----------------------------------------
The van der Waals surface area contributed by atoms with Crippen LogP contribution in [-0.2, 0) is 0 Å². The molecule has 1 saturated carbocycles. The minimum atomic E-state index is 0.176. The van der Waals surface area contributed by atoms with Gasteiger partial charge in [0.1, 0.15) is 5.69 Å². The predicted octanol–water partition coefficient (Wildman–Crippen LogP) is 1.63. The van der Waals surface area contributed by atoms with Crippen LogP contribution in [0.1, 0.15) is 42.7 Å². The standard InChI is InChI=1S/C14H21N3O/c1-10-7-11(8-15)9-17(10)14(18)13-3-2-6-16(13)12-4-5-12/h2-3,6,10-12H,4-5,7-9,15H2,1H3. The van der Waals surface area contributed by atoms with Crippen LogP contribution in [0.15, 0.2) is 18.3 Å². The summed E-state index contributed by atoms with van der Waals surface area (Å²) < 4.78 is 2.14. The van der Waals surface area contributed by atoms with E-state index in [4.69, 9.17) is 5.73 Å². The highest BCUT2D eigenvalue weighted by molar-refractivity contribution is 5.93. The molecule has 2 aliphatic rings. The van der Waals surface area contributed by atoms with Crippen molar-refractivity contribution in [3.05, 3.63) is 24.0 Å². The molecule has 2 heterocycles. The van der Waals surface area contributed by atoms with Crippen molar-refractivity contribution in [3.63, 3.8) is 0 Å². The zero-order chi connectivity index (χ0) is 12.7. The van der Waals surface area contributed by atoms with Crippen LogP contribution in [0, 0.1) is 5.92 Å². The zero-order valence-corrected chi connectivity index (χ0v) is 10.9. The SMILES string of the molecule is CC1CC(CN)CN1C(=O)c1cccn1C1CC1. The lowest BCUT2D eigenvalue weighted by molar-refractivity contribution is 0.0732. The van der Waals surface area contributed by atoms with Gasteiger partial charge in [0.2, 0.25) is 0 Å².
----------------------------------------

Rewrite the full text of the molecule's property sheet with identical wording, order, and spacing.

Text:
The van der Waals surface area contributed by atoms with Crippen LogP contribution in [-0.2, 0) is 0 Å². The molecule has 1 saturated carbocycles. The minimum atomic E-state index is 0.176. The van der Waals surface area contributed by atoms with Gasteiger partial charge in [0.1, 0.15) is 5.69 Å². The predicted octanol–water partition coefficient (Wildman–Crippen LogP) is 1.63. The van der Waals surface area contributed by atoms with Crippen LogP contribution in [0.1, 0.15) is 42.7 Å². The standard InChI is InChI=1S/C14H21N3O/c1-10-7-11(8-15)9-17(10)14(18)13-3-2-6-16(13)12-4-5-12/h2-3,6,10-12H,4-5,7-9,15H2,1H3. The van der Waals surface area contributed by atoms with Crippen LogP contribution in [0.15, 0.2) is 18.3 Å². The summed E-state index contributed by atoms with van der Waals surface area (Å²) < 4.78 is 2.14. The van der Waals surface area contributed by atoms with E-state index in [4.69, 9.17) is 5.73 Å². The highest BCUT2D eigenvalue weighted by molar-refractivity contribution is 5.93. The molecule has 2 aliphatic rings. The van der Waals surface area contributed by atoms with Crippen molar-refractivity contribution in [3.05, 3.63) is 24.0 Å². The molecule has 2 heterocycles. The van der Waals surface area contributed by atoms with Crippen molar-refractivity contribution in [3.63, 3.8) is 0 Å². The zero-order chi connectivity index (χ0) is 12.7. The van der Waals surface area contributed by atoms with Crippen LogP contribution in [0, 0.1) is 5.92 Å². The zero-order valence-corrected chi connectivity index (χ0v) is 10.9. The SMILES string of the molecule is CC1CC(CN)CN1C(=O)c1cccn1C1CC1. The lowest BCUT2D eigenvalue weighted by molar-refractivity contribution is 0.0732. The van der Waals surface area contributed by atoms with Gasteiger partial charge in [0.2, 0.25) is 0 Å².